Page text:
The March 14 issue of The Economist also had an article about "the log-on degree", or the fact that "digital cures" seek to mitigate the high university tuition costs in America. It was most interesting when it touched on SPOCs, or Small Private Online Courses, which are emerging as a compelling alternative to MOOCs (Massive Open Online Courses). They target on-campus university students, in particular to support blended learning and the "flipped classroom", where students watch lectures online out of class and use class times to do exercises and discuss the material.
The article does some particularly good PR for ASU (especially its programs such as the eAdvisor system) and "Designing the New American University", the recent book by ASU President Michael Crow but also mentions Harvard Kennedy School and pure online courses, which have the potential to "fre[e] universities from their geographical constraints" and thus "increase choice for students and create new revenue streams for the universities with the best digital offerings".
The part of the article on SPOCs is more convincing than its end on digital courses because SPOCs are better aligned with the high-level goals of universities, which are to train and graduate students who will become highly accomplished members of the workforce for life. SPOCs also ensure a certain homogeneity in the students' level of preparedness, which makes the course better suited for their needs and avoids having well-intentioned but ill-prepared students waste their time.
At the same time, it seems that every professor who has ever wanted to has been able to assign readings in his class and he could have tested students before the beginning of each lecture to make sure they had done the readings. It's a bit rich to pretend that video has enabled a whole new way of teaching - in many cases, this is simply not true. I don't assign readings but I've always made my lectures (especially for my undergraduate elective in operations research) highly interactive with students working on problems with me during class time. So professors had similar tools before, albeit less technology-intensive. If everyone is so enthusiastic about SPOCs now, why were they not teaching that way before?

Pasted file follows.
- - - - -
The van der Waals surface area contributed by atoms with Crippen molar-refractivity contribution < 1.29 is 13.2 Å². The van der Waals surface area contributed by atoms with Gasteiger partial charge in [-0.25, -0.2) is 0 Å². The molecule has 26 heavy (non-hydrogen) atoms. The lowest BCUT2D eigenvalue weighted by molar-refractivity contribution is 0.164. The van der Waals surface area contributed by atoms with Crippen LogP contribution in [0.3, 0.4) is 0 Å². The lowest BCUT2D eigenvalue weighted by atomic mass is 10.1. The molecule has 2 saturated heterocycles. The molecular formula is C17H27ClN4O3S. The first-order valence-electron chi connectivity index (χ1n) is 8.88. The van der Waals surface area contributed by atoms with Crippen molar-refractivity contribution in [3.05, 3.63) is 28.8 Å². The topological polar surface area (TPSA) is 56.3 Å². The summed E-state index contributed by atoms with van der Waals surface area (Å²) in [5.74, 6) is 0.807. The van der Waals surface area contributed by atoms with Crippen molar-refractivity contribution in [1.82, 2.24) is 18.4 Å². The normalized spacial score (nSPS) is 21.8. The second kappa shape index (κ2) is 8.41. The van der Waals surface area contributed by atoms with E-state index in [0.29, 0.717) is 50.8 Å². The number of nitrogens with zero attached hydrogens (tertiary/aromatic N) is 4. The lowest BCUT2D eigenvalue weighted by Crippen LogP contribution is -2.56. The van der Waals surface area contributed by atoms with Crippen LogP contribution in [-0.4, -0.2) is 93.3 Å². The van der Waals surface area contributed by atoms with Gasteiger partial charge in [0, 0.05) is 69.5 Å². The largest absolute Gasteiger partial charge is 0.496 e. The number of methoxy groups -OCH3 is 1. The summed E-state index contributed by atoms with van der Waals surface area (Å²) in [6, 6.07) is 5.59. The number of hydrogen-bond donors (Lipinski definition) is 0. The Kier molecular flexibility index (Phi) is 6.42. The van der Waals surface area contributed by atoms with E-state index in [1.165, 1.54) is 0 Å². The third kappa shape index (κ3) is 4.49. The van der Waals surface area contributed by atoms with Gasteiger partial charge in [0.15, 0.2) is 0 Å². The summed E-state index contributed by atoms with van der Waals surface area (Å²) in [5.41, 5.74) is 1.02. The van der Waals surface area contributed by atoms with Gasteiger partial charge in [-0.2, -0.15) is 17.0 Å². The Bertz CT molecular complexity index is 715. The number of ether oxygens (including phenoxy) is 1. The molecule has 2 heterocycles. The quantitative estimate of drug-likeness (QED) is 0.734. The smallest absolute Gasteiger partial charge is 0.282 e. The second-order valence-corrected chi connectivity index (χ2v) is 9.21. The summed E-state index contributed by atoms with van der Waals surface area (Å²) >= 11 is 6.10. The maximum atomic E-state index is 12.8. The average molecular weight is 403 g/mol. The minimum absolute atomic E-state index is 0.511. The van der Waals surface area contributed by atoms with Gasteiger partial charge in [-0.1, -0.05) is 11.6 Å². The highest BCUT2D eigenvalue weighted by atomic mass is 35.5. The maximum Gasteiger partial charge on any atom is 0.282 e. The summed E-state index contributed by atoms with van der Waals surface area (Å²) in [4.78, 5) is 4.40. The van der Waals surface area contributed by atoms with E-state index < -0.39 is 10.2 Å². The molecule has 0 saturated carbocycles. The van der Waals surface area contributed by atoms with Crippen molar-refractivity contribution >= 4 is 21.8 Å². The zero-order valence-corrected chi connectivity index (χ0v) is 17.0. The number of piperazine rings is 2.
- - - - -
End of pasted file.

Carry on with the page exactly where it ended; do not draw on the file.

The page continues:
Additional readings on SPOCs:
- Forget MOOCs, a September 2013 article in Slate. Tagline: "Free online classes shouldn't replace teachers and classrooms. They should make them better." By far the best article on SPOCs and blended learning, with early results from a San Jose State pilot program and Bunker Hill Community College near Boston.
- A June 2013 article in The Harvard Crimson, "HarvardX's new fall offerings to include two SPOCs." Excerpt: "[T]wo of the new HarvardX offerings are “small, private, online courses” called SPOCs. One of the offerings, GSD1.1x: “The Architectural Imaginary,” is open only to incoming Design School students but may be opened up to the broader public at a later date [...] HarvardX’s first SPOC, a Law School course titled HLS1x: “Copyright,” debuted in January. [There were 4,100 applicants worldwide for 500 spots. ...] Other new HarvardX courses include HKS211.1x, “Central Challenges of American National Security, Strategy, and the Press: An Introduction,” a Kennedy School module SPOC that will have limited enrollment for certain features, such as discussion boards." The Harvard Kennedy School SPOC is also mentioned in the Economist article and is the focus of a Harvard Kennedy School magazine article in its Winter 2014 issue.
- Blog post on the edX site by Brian White about a biology SPOC he created for UMass Boston. He distinguishes between the MOOC time unit of a week and the SPOC time unit of a day. I am not sure how common this is (some MOOC teachers use the traditional lecture as their time unit and thus have two time units a week, while it is maybe a bit optimistic to think that SPOC students will work on a course every single day, since they also have other courses to study for) but it is food for thought nonetheless.
- "From MOOCs to SPOCS" in Communications of the ACM, December 2013.